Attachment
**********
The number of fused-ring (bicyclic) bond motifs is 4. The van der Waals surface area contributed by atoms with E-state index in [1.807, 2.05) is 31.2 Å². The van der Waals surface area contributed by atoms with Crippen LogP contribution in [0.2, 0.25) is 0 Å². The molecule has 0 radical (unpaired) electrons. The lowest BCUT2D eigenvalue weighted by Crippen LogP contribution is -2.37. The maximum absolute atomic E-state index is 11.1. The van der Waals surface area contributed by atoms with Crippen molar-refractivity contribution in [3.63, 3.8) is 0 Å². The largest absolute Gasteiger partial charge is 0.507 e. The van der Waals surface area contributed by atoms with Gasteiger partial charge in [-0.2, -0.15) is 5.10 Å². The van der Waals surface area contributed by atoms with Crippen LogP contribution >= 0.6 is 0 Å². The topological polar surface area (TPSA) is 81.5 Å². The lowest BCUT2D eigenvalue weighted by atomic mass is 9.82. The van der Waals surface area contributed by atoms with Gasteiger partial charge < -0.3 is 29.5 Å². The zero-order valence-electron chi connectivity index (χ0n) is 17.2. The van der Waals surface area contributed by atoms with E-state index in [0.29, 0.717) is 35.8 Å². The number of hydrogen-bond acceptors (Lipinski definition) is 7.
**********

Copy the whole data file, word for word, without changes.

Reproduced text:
The number of fused-ring (bicyclic) bond motifs is 4. The van der Waals surface area contributed by atoms with E-state index in [1.807, 2.05) is 31.2 Å². The van der Waals surface area contributed by atoms with Crippen LogP contribution in [0.2, 0.25) is 0 Å². The molecule has 0 radical (unpaired) electrons. The lowest BCUT2D eigenvalue weighted by Crippen LogP contribution is -2.37. The maximum absolute atomic E-state index is 11.1. The van der Waals surface area contributed by atoms with Crippen molar-refractivity contribution in [3.63, 3.8) is 0 Å². The largest absolute Gasteiger partial charge is 0.507 e. The van der Waals surface area contributed by atoms with Gasteiger partial charge in [-0.2, -0.15) is 5.10 Å². The van der Waals surface area contributed by atoms with Crippen LogP contribution >= 0.6 is 0 Å². The topological polar surface area (TPSA) is 81.5 Å². The lowest BCUT2D eigenvalue weighted by atomic mass is 9.82. The van der Waals surface area contributed by atoms with Gasteiger partial charge < -0.3 is 29.5 Å². The zero-order valence-electron chi connectivity index (χ0n) is 17.2. The van der Waals surface area contributed by atoms with E-state index in [0.29, 0.717) is 35.8 Å². The number of hydrogen-bond acceptors (Lipinski definition) is 7.